Hence, the Buddhistic, Vedantic and Magian, or Zoroastrian systems, were taught in the Eclectic Theosophical School along with all the philosophies of Greece. Hence also, that pre-eminently Buddhistic and Indian feature among the ancient Theosophists of Alexandria, of due reverence for parents and aged persons; a fraternal affection for the whole human race; and a compassionate feeling for even the dumb animals. While seeking to establish a system of moral discipline which enforced upon people the duty to live according to the laws of their respective countries; to exalt their minds by the research and contemplation of the one Absolute Truth; his chief object in order, as he believed, to achieve all others, was to extract from the various religious teachings, as from a many-chorded instrument, one full and harmonious melody, which would find response in every truth-loving heart.

Theosophy is, then the archaic Wisdom-Religion, the esoteric doctrine once known in every ancient country having claims to civilization. This "Wisdom" all the old writings show us as an emanation of the divine Principle; and the clear comprehension of it is typified in such names as the Indian Buddha, the Babylonian Nebo, the Thoth of Memphis, the Hermes of Greece; in the appellations, also, of some goddesses - Metis, Neith, Athena, the Gnostic Sophia, and finally - the Vedas, from the word "to know." Under this designation, all the ancient philosophers of the East and West, the Hierophants of old Egypt, the Rishis of Aryavarta, the Theodidaktoi of Greece, included all knowledge of things occult and essentially divine, The Mercavah of the Hebrew Rabbis, the secular and popular series, were thus designated as only the vehicle, the outward shell which contained the higher esoteric knowledge. The Magi of Zoroaster received instruction and were initiated in the caves and secret lodges of Bactria; the Egyptian and Grecian hierophants had their aporrheta, or secret discourses, during which the Mystes became an Epoptes  a Seer.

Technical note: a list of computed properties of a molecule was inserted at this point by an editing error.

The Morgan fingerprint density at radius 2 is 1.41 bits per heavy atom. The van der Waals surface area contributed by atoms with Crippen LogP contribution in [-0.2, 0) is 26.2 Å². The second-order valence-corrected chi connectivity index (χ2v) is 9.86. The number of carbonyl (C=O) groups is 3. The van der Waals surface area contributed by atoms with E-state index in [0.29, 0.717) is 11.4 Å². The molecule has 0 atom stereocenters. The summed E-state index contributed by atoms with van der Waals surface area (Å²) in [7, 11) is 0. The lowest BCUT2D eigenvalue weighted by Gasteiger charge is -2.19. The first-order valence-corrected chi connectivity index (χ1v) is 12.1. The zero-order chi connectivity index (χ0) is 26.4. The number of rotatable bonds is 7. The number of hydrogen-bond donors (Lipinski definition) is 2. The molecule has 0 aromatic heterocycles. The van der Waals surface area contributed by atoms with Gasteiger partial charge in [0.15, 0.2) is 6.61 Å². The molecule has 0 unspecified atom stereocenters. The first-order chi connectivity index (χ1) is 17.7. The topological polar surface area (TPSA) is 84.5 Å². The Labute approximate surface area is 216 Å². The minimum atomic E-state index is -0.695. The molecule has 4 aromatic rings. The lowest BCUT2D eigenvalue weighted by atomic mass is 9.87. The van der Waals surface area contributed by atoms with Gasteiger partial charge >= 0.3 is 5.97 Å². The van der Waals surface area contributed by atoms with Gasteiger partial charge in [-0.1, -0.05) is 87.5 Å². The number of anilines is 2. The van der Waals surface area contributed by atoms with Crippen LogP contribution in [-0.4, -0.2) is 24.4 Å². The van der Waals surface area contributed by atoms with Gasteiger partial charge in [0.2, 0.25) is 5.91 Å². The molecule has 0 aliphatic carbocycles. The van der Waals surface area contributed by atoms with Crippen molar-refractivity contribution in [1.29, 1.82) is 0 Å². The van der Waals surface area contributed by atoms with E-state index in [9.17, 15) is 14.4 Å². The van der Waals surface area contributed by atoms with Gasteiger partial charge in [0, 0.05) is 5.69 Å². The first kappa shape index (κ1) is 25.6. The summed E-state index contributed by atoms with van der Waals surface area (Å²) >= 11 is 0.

The central ideas of the Eclectic Theosophy was that of a single Supreme Essence, Unknown and Unknowable - for - "How could one know the knower?" as enquires Brihadaranyaka Upanishad. Their system was characterized by three distinct features: the theory of the above-named Essence; the doctrine of the human soul - an emanation from the latter, hence of the same nature; and its theurgy. It is this last science which has led the Neo-Platonists to be so misrepresented in our era of materialistic science. Theurgy being essentially the art of applying the divine powers of man to the subordination of the blind forces of nature, its votaries were first termed magicians - a corruption of the word "Magh," signifying a wise, or learned man, and - derided. Skeptics of a century ago would have been as wide of the mark if they had laughed at the idea of a phonograph or a telegraph. The ridiculed and the "infidels" of one generation generally become the wise men and saints of the next.

As regards the Divine Essence and the nature of the soul and spirit, modern Theosophy believes now as ancient Theosophy did. The popular Diu of the Aryan nations was identical with the Iao of the Chaldeans, and even with the Jupiter of the less learned and philosophical among the Romans; and it was just as identical with the Jahve of the Samaritans, the Tiu or "Tuisto" of the Northmen, the Duw of the Britons, and the Zeus of the Thracians. As to the Absolute Essence, the One and All - whether we accept the Greek Pythagorean, the Chaldean Kabalistic, or the Aryan philosophy in regard to it, it will all lead to one and the same result. The Primeval Monad of the Pythagorean system, which retires into darkness and is itself Darkness (for human intellect), was made the basis of all things; and we can find the idea in all its integrity in the philosophical systems of Leibnitz and Spinoza.